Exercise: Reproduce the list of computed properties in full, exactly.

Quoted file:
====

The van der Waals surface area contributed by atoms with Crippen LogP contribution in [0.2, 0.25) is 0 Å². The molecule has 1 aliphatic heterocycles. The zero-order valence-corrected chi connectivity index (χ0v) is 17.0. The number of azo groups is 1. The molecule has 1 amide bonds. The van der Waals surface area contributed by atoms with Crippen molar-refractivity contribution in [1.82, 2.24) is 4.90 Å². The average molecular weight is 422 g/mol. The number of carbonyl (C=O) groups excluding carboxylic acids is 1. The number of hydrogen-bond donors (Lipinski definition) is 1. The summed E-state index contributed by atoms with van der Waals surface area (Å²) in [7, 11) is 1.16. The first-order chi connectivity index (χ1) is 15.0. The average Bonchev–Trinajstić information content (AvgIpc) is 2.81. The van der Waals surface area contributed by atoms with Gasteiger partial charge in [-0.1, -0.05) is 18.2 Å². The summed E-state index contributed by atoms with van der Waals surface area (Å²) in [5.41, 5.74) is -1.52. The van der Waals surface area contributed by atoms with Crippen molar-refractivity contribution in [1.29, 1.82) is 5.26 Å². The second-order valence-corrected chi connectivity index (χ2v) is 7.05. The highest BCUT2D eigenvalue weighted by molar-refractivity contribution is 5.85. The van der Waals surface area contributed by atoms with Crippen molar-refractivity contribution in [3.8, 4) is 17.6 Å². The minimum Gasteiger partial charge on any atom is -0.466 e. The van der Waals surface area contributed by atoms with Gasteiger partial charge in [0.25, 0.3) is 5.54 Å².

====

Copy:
The van der Waals surface area contributed by atoms with Crippen LogP contribution in [0.2, 0.25) is 0 Å². The molecule has 1 aliphatic heterocycles. The zero-order valence-corrected chi connectivity index (χ0v) is 17.0. The number of azo groups is 1. The molecule has 1 amide bonds. The van der Waals surface area contributed by atoms with Crippen molar-refractivity contribution in [1.82, 2.24) is 4.90 Å². The average molecular weight is 422 g/mol. The number of carbonyl (C=O) groups excluding carboxylic acids is 1. The number of hydrogen-bond donors (Lipinski definition) is 1. The summed E-state index contributed by atoms with van der Waals surface area (Å²) in [7, 11) is 1.16. The first-order chi connectivity index (χ1) is 15.0. The average Bonchev–Trinajstić information content (AvgIpc) is 2.81. The van der Waals surface area contributed by atoms with Gasteiger partial charge in [-0.1, -0.05) is 18.2 Å². The summed E-state index contributed by atoms with van der Waals surface area (Å²) in [5.41, 5.74) is -1.52. The van der Waals surface area contributed by atoms with Crippen molar-refractivity contribution in [1.29, 1.82) is 5.26 Å². The second-order valence-corrected chi connectivity index (χ2v) is 7.05. The highest BCUT2D eigenvalue weighted by molar-refractivity contribution is 5.85. The van der Waals surface area contributed by atoms with Crippen molar-refractivity contribution in [3.8, 4) is 17.6 Å². The minimum Gasteiger partial charge on any atom is -0.466 e. The van der Waals surface area contributed by atoms with Gasteiger partial charge in [0.25, 0.3) is 5.54 Å².